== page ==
In FIG. 2, the jamming force-increasing facility constitutes the second ball 84. In all preferred embodiments of the prevent invention the first ball 82 is made of stainless steel and is relatively hard. This leads to durability and the ability of the ball 82 to forcefully jam the cable 14. The hardness of the first ball 82, however, also probably contributes to the ability to withdraw the cable 14 from the housing 12 by twisting the cable 14 as described above. In the present embodiment, the second, larger ball 84 may be made of aluminum.
As shown in FIG. 2, the second ball 84 is located in the chamber 76 along with the first ball 82 and is positioned between the resilient member 86 and the first ball 82. Because of its location in a somewhat enlarged diametric portion of the chamber 76, the second ball 84 has a larger diameter than the first ball 82. The second ball 84 may also be softer than the first ball 82 for a purpose described immediately below.
As shown in FIG. 2, with the cable 14 fully inserted, an attempt to withdraw the cable 14 results in the first ball 82 jamming between the conical portion 68 of the cavity 64 and the cable 14 and the second ball 84 jamming between the cylindrical portion 66 of the cavity 64 and the cable 14. Thus when only a pulling force is applied to the cable 14, the seal and lock 10 of the present invention performs similarly to the seals and locks of the prior art.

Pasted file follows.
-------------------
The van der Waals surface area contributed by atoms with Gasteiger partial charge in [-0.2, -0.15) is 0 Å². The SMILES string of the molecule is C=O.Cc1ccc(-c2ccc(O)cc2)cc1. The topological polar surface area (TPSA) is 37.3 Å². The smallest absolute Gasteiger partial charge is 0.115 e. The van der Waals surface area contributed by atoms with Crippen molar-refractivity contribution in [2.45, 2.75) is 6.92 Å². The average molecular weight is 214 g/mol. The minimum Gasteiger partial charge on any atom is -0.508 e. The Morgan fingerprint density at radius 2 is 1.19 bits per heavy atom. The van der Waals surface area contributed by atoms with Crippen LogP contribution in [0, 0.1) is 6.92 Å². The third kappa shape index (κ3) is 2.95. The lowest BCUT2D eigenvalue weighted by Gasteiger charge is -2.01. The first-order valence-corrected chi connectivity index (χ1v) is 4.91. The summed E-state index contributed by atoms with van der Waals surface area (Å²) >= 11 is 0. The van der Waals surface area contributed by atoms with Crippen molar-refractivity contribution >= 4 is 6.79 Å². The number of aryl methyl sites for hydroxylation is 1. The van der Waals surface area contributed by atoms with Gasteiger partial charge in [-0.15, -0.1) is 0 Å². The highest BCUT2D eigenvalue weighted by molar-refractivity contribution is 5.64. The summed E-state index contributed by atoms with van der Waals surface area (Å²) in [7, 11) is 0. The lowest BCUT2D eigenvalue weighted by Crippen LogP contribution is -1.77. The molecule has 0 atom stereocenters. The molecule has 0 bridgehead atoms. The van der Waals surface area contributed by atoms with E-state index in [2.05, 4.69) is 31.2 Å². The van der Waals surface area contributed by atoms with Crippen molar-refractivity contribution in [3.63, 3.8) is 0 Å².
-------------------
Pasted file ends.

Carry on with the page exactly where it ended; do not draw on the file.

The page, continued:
Assuming now that both a twisting force and a pulling force are applied to the cable 14, while twisting may tend to cause the harder first ball 82 to rotate within the chamber 76, the pulling force applies to the larger diameter second ball 84 is sufficient to move the second ball 84 against the first ball 82. This has the effects of inhibiting rotation of the first ball 82 and of jamming the first ball 82 even more firmly against the cable 14 and into the portion of the chamber 76 having the decreased transverse or diametric dimension. Both effects amplify the jamming force of the first ball 82 on the cable 14.